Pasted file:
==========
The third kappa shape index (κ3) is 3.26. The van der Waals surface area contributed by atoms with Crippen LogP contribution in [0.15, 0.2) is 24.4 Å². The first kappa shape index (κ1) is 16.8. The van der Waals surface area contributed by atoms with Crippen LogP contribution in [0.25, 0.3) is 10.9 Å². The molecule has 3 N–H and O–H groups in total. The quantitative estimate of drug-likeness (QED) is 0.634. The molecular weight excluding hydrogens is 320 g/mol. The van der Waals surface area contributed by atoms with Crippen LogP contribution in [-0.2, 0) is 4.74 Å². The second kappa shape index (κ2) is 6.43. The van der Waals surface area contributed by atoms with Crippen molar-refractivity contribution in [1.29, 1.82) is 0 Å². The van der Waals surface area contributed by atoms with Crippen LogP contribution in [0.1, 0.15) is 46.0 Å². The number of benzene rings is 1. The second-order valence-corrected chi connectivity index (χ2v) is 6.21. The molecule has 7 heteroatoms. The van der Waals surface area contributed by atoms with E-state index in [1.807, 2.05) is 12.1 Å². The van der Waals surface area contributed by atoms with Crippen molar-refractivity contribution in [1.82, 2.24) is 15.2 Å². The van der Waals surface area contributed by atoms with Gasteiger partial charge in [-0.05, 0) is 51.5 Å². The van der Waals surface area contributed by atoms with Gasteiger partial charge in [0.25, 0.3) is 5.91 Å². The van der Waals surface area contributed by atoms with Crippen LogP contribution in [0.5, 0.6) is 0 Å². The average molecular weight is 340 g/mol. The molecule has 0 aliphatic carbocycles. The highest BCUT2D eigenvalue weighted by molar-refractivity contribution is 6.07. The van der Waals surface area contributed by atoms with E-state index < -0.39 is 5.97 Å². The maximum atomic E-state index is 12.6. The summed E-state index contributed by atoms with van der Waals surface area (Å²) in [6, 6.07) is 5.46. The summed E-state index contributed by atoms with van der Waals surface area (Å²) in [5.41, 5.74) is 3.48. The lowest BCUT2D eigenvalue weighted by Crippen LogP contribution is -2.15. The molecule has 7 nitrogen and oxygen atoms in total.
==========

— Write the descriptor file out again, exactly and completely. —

The third kappa shape index (κ3) is 3.26. The van der Waals surface area contributed by atoms with Crippen LogP contribution in [0.15, 0.2) is 24.4 Å². The first kappa shape index (κ1) is 16.8. The van der Waals surface area contributed by atoms with Crippen LogP contribution in [0.25, 0.3) is 10.9 Å². The molecule has 3 N–H and O–H groups in total. The quantitative estimate of drug-likeness (QED) is 0.634. The molecular weight excluding hydrogens is 320 g/mol. The van der Waals surface area contributed by atoms with Crippen LogP contribution in [-0.2, 0) is 4.74 Å². The second kappa shape index (κ2) is 6.43. The van der Waals surface area contributed by atoms with Crippen molar-refractivity contribution in [1.29, 1.82) is 0 Å². The van der Waals surface area contributed by atoms with Crippen LogP contribution in [0.1, 0.15) is 46.0 Å². The number of benzene rings is 1. The second-order valence-corrected chi connectivity index (χ2v) is 6.21. The molecule has 7 heteroatoms. The van der Waals surface area contributed by atoms with E-state index in [1.807, 2.05) is 12.1 Å². The van der Waals surface area contributed by atoms with Crippen molar-refractivity contribution in [1.82, 2.24) is 15.2 Å². The van der Waals surface area contributed by atoms with Gasteiger partial charge in [-0.05, 0) is 51.5 Å². The van der Waals surface area contributed by atoms with Gasteiger partial charge in [0.25, 0.3) is 5.91 Å². The van der Waals surface area contributed by atoms with Crippen LogP contribution in [0.5, 0.6) is 0 Å². The average molecular weight is 340 g/mol. The molecule has 0 aliphatic carbocycles. The highest BCUT2D eigenvalue weighted by molar-refractivity contribution is 6.07. The van der Waals surface area contributed by atoms with E-state index < -0.39 is 5.97 Å². The maximum atomic E-state index is 12.6. The summed E-state index contributed by atoms with van der Waals surface area (Å²) in [6, 6.07) is 5.46. The summed E-state index contributed by atoms with van der Waals surface area (Å²) in [5.41, 5.74) is 3.48. The lowest BCUT2D eigenvalue weighted by Crippen LogP contribution is -2.15. The molecule has 7 nitrogen and oxygen atoms in total.